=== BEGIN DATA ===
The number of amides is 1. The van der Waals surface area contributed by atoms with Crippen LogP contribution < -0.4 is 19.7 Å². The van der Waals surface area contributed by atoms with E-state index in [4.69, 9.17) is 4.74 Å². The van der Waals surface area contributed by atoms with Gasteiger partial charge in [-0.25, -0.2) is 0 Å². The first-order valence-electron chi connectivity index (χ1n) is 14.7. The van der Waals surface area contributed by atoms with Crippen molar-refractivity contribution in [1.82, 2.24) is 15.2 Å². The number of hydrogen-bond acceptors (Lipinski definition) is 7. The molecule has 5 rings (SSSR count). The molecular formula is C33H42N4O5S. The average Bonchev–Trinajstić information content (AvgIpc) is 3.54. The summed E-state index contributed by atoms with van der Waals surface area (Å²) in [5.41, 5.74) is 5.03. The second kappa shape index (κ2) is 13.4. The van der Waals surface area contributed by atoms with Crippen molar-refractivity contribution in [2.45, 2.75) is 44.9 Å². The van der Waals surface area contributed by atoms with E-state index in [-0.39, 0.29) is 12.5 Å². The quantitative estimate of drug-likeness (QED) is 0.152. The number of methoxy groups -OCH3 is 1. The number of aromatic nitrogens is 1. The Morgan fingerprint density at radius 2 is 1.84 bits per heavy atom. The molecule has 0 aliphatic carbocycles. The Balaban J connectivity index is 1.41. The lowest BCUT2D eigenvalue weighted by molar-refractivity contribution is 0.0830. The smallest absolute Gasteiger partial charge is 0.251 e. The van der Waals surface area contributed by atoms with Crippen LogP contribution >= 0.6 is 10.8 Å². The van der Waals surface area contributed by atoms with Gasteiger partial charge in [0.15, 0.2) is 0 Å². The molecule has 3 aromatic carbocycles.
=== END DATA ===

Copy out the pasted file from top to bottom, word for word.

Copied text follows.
The number of amides is 1. The van der Waals surface area contributed by atoms with Crippen LogP contribution < -0.4 is 19.7 Å². The van der Waals surface area contributed by atoms with E-state index in [4.69, 9.17) is 4.74 Å². The van der Waals surface area contributed by atoms with Gasteiger partial charge in [-0.25, -0.2) is 0 Å². The first-order valence-electron chi connectivity index (χ1n) is 14.7. The van der Waals surface area contributed by atoms with Crippen molar-refractivity contribution in [1.82, 2.24) is 15.2 Å². The number of hydrogen-bond acceptors (Lipinski definition) is 7. The molecule has 5 rings (SSSR count). The molecular formula is C33H42N4O5S. The average Bonchev–Trinajstić information content (AvgIpc) is 3.54. The summed E-state index contributed by atoms with van der Waals surface area (Å²) in [5.41, 5.74) is 5.03. The second kappa shape index (κ2) is 13.4. The van der Waals surface area contributed by atoms with Crippen molar-refractivity contribution in [2.45, 2.75) is 44.9 Å². The van der Waals surface area contributed by atoms with E-state index in [-0.39, 0.29) is 12.5 Å². The quantitative estimate of drug-likeness (QED) is 0.152. The number of methoxy groups -OCH3 is 1. The number of aromatic nitrogens is 1. The Morgan fingerprint density at radius 2 is 1.84 bits per heavy atom. The molecule has 0 aliphatic carbocycles. The Balaban J connectivity index is 1.41. The lowest BCUT2D eigenvalue weighted by molar-refractivity contribution is 0.0830. The smallest absolute Gasteiger partial charge is 0.251 e. The van der Waals surface area contributed by atoms with Crippen LogP contribution >= 0.6 is 10.8 Å². The van der Waals surface area contributed by atoms with Gasteiger partial charge in [0.15, 0.2) is 0 Å². The molecule has 3 aromatic carbocycles.